Treating a whole population with suspicion always ends badly


I’m currently reading Spectacle, the telling of the story of Ota Benga, a Congolese man held captive in 1906 at the Bronx Zoo and placed on display in the zoo’s monkey house. This tragic story reveals our ugly history where Americans, by-in-large, believed in the superiority of the White races. But in chapter five, the author talks about another incident, The Brownsville Affair, during that same year. It is this affair that I wish to highlight.

The Brownsville Affair

In late July of that year, there was an altercation between a black member of the infantry division and a white man. The white man was killed. A mob ensued and when it was over, three more lay dead. Fast forward a few weeks into August and suddenly a bartender (white) is killed. The suspicion is instantly laid on the infantry, despite their white officers reporting that every infantry member was in his bed at the time. Evidence was planted to try to incriminate the men. When the men were interrogated, they denied any involvement and of course could not say who had killed the bartender.

But the people of Brownsville continued to accuse the men. And the decision was made to castigate them all for a so-called “conspiracy of silence.” The decision went all the way to President Theodore Roosevelt who signed the order having 167 men dishonorably discharged as punishment for a crime they did not and could not have committed. Here Pamela Newkirk recount Roosevelt’s comments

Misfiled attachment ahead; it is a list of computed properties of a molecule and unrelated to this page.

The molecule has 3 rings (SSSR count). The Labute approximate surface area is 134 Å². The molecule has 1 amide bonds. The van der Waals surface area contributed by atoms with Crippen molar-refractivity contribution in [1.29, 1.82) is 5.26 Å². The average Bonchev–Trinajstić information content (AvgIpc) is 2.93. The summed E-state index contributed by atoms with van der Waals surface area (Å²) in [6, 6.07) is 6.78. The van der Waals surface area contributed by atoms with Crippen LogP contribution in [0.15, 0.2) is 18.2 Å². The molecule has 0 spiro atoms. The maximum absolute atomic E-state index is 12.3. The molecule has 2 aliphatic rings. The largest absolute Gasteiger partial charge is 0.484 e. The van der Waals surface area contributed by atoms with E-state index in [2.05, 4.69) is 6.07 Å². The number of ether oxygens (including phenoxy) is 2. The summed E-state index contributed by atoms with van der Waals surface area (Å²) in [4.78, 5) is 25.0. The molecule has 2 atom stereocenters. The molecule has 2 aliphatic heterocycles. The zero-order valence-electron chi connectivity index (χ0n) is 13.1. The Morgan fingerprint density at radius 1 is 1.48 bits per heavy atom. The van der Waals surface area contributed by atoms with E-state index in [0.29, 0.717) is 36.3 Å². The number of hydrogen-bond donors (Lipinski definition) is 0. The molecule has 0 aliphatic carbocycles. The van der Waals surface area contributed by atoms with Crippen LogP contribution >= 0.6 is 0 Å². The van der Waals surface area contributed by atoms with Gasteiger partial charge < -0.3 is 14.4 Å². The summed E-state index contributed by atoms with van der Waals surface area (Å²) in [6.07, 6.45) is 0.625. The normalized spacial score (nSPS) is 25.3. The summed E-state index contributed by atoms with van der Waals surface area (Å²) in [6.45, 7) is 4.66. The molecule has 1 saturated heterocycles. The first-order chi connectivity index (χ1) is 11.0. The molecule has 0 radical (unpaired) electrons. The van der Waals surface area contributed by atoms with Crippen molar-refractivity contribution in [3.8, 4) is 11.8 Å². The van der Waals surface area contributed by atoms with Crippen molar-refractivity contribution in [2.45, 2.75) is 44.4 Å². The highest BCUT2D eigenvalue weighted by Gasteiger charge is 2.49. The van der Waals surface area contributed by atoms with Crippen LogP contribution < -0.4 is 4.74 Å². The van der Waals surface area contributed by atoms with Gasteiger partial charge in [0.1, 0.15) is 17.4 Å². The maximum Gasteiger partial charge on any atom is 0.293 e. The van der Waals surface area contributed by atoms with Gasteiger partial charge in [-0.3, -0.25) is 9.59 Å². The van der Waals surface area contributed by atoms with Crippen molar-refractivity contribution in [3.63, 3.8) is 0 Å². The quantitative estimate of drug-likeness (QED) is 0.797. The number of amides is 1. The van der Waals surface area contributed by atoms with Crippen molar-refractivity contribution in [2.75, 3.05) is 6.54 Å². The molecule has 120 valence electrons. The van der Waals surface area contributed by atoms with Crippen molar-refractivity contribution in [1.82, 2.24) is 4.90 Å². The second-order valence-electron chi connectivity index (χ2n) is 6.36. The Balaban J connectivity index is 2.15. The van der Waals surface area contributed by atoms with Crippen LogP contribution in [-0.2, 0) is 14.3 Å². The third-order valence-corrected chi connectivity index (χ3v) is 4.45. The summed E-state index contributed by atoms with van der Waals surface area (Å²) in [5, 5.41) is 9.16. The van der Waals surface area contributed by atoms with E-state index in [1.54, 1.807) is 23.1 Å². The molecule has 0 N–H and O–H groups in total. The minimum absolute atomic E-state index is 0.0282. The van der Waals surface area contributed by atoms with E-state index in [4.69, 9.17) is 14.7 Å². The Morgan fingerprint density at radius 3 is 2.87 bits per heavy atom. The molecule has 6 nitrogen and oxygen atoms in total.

Despite pleas from black leaders, including Booker T. Washington, Roosevelt would sign the order denying the men–who had been deprived of legal counsel or a hearing–back pay, pensions, and eligibility to serve in the future. Roosevelt, considered a racial moderate for his time, unapologetically defamed the innocent men, saying, “Some of the men were bloody butchers; they ought to be hung.”

Not until Nixon, did this injustice be made right (and then the “justice” did not include any form of restitution.

The Trajectory When We Dehumanize others

Notice the trajectory:

  • One person of a group (a minority group) does something wrong.
  • Later, another ambiguous thing happens and blame is laid at the feed of an entire population.
  • Facts are not sought out but evidence is created and “justice” delivered because “these people” are butchers.

Is it any wonder that such minorities don’t feel particularly warm feelings when thinking about national pride. How could they? We’d like to think we are well beyond the years that we would place a human in a zoo to be gawked at. Indeed, we are. We’d also like to believe we are well beyond the years where we would demonize and be suspicious of an entire population of people. We are not there yet. There might be people who are butchers among the innocent. So, let’s ensure they don’t remain among us and accuse them of a conspiracy of silence for not pointing the guilty out. Let’s keep them all out just to be sure.

Leave a comment

Filed under Christianity, Civil Rights, Good Books, Historical events, Justice, News and politics, Race

Leave a Reply

Fill in your details below or click an icon to log in:

WordPress.com Logo

You are commenting using your WordPress.com account. Log Out / Change )

Twitter picture

You are commenting using your Twitter account. Log Out / Change )

Facebook photo

You are commenting using your Facebook account. Log Out / Change )

Google+ photo

You are commenting using your Google+ account. Log Out / Change )

Connecting to %s